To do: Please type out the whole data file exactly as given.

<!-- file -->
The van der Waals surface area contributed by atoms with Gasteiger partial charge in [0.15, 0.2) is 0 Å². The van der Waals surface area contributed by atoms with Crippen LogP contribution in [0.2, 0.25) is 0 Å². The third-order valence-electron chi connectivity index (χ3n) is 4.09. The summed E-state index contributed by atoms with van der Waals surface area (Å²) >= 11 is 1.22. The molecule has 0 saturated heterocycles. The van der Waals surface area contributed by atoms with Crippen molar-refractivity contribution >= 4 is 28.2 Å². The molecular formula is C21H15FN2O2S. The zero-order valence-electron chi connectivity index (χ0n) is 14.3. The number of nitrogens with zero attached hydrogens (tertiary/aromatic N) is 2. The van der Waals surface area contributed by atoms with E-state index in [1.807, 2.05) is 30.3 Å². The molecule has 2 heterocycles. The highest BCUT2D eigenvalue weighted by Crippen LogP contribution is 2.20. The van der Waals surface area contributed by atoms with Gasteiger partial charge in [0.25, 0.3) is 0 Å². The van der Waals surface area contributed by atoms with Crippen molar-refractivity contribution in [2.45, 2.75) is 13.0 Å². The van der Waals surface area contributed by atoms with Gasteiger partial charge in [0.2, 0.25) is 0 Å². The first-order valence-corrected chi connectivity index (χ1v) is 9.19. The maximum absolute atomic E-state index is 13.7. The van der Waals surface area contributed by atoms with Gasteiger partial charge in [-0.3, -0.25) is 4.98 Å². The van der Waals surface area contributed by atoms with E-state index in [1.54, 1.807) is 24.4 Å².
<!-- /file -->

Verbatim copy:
The van der Waals surface area contributed by atoms with Gasteiger partial charge in [0.15, 0.2) is 0 Å². The van der Waals surface area contributed by atoms with Crippen LogP contribution in [0.2, 0.25) is 0 Å². The third-order valence-electron chi connectivity index (χ3n) is 4.09. The summed E-state index contributed by atoms with van der Waals surface area (Å²) >= 11 is 1.22. The molecule has 0 saturated heterocycles. The van der Waals surface area contributed by atoms with Crippen molar-refractivity contribution >= 4 is 28.2 Å². The molecular formula is C21H15FN2O2S. The zero-order valence-electron chi connectivity index (χ0n) is 14.3. The number of nitrogens with zero attached hydrogens (tertiary/aromatic N) is 2. The van der Waals surface area contributed by atoms with E-state index in [1.807, 2.05) is 30.3 Å². The molecule has 2 heterocycles. The highest BCUT2D eigenvalue weighted by Crippen LogP contribution is 2.20. The van der Waals surface area contributed by atoms with Gasteiger partial charge in [0.25, 0.3) is 0 Å². The van der Waals surface area contributed by atoms with Crippen molar-refractivity contribution in [2.45, 2.75) is 13.0 Å². The van der Waals surface area contributed by atoms with Gasteiger partial charge in [0.2, 0.25) is 0 Å². The first-order valence-corrected chi connectivity index (χ1v) is 9.19. The maximum absolute atomic E-state index is 13.7. The van der Waals surface area contributed by atoms with Gasteiger partial charge in [-0.3, -0.25) is 4.98 Å². The van der Waals surface area contributed by atoms with E-state index in [1.54, 1.807) is 24.4 Å².